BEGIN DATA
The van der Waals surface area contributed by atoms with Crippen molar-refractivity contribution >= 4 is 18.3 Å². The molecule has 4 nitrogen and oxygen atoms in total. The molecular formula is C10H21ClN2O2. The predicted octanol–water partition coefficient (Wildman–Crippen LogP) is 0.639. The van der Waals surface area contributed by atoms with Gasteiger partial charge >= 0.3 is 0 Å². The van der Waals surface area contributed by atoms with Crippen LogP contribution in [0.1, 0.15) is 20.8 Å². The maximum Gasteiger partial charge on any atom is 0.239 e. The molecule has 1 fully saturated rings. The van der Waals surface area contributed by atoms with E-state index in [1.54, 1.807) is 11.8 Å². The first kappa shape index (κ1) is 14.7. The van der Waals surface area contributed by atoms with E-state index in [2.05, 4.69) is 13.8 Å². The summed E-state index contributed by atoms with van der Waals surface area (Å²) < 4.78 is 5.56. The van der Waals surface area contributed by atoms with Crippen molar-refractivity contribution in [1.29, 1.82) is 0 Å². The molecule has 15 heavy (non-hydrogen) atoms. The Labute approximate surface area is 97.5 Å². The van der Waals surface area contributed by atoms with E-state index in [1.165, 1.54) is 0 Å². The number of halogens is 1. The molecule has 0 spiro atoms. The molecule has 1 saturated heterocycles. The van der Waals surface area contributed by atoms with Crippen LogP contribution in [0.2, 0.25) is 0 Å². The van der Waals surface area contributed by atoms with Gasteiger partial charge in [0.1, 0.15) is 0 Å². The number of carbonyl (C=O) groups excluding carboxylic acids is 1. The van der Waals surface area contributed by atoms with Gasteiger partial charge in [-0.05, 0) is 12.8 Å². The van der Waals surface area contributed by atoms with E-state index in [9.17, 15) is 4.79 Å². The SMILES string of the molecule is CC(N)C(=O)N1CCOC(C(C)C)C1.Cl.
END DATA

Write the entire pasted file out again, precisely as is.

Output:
The van der Waals surface area contributed by atoms with Crippen molar-refractivity contribution >= 4 is 18.3 Å². The molecule has 4 nitrogen and oxygen atoms in total. The molecular formula is C10H21ClN2O2. The predicted octanol–water partition coefficient (Wildman–Crippen LogP) is 0.639. The van der Waals surface area contributed by atoms with Gasteiger partial charge >= 0.3 is 0 Å². The van der Waals surface area contributed by atoms with Crippen LogP contribution in [0.1, 0.15) is 20.8 Å². The maximum Gasteiger partial charge on any atom is 0.239 e. The molecule has 1 fully saturated rings. The van der Waals surface area contributed by atoms with E-state index in [1.54, 1.807) is 11.8 Å². The first kappa shape index (κ1) is 14.7. The van der Waals surface area contributed by atoms with E-state index in [2.05, 4.69) is 13.8 Å². The summed E-state index contributed by atoms with van der Waals surface area (Å²) < 4.78 is 5.56. The van der Waals surface area contributed by atoms with Crippen molar-refractivity contribution in [1.29, 1.82) is 0 Å². The molecule has 15 heavy (non-hydrogen) atoms. The Labute approximate surface area is 97.5 Å². The van der Waals surface area contributed by atoms with E-state index in [1.165, 1.54) is 0 Å². The number of halogens is 1. The molecule has 0 spiro atoms. The molecule has 1 saturated heterocycles. The van der Waals surface area contributed by atoms with Crippen LogP contribution in [0.2, 0.25) is 0 Å². The van der Waals surface area contributed by atoms with Gasteiger partial charge in [0.1, 0.15) is 0 Å². The number of carbonyl (C=O) groups excluding carboxylic acids is 1. The van der Waals surface area contributed by atoms with Gasteiger partial charge in [-0.05, 0) is 12.8 Å². The van der Waals surface area contributed by atoms with E-state index in [9.17, 15) is 4.79 Å². The SMILES string of the molecule is CC(N)C(=O)N1CCOC(C(C)C)C1.Cl.